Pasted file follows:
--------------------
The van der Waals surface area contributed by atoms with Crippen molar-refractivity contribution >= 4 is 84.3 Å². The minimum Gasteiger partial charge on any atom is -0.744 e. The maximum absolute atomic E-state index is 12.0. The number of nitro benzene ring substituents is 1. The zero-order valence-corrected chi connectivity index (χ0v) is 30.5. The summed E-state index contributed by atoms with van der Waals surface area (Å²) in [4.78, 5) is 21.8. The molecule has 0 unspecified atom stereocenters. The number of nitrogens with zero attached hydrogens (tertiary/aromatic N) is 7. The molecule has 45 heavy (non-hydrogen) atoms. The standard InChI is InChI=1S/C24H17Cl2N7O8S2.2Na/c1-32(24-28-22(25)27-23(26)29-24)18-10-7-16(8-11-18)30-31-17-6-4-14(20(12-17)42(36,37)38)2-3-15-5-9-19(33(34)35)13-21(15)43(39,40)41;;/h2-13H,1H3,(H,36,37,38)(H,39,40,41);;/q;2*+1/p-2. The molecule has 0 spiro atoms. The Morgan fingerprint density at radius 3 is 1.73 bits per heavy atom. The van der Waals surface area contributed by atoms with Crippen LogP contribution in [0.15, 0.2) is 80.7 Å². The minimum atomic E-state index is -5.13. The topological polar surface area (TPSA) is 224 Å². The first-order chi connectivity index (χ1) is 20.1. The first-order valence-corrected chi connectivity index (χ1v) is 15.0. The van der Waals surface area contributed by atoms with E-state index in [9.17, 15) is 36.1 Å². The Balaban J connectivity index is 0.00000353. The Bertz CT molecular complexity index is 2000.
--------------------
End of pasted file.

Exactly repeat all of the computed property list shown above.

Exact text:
The van der Waals surface area contributed by atoms with Crippen molar-refractivity contribution >= 4 is 84.3 Å². The minimum Gasteiger partial charge on any atom is -0.744 e. The maximum absolute atomic E-state index is 12.0. The number of nitro benzene ring substituents is 1. The zero-order valence-corrected chi connectivity index (χ0v) is 30.5. The summed E-state index contributed by atoms with van der Waals surface area (Å²) in [4.78, 5) is 21.8. The molecule has 0 unspecified atom stereocenters. The number of nitrogens with zero attached hydrogens (tertiary/aromatic N) is 7. The molecule has 45 heavy (non-hydrogen) atoms. The standard InChI is InChI=1S/C24H17Cl2N7O8S2.2Na/c1-32(24-28-22(25)27-23(26)29-24)18-10-7-16(8-11-18)30-31-17-6-4-14(20(12-17)42(36,37)38)2-3-15-5-9-19(33(34)35)13-21(15)43(39,40)41;;/h2-13H,1H3,(H,36,37,38)(H,39,40,41);;/q;2*+1/p-2. The molecule has 0 spiro atoms. The Morgan fingerprint density at radius 3 is 1.73 bits per heavy atom. The van der Waals surface area contributed by atoms with Crippen LogP contribution in [0.15, 0.2) is 80.7 Å². The minimum atomic E-state index is -5.13. The topological polar surface area (TPSA) is 224 Å². The first-order chi connectivity index (χ1) is 20.1. The first-order valence-corrected chi connectivity index (χ1v) is 15.0. The van der Waals surface area contributed by atoms with E-state index in [9.17, 15) is 36.1 Å². The Balaban J connectivity index is 0.00000353. The Bertz CT molecular complexity index is 2000.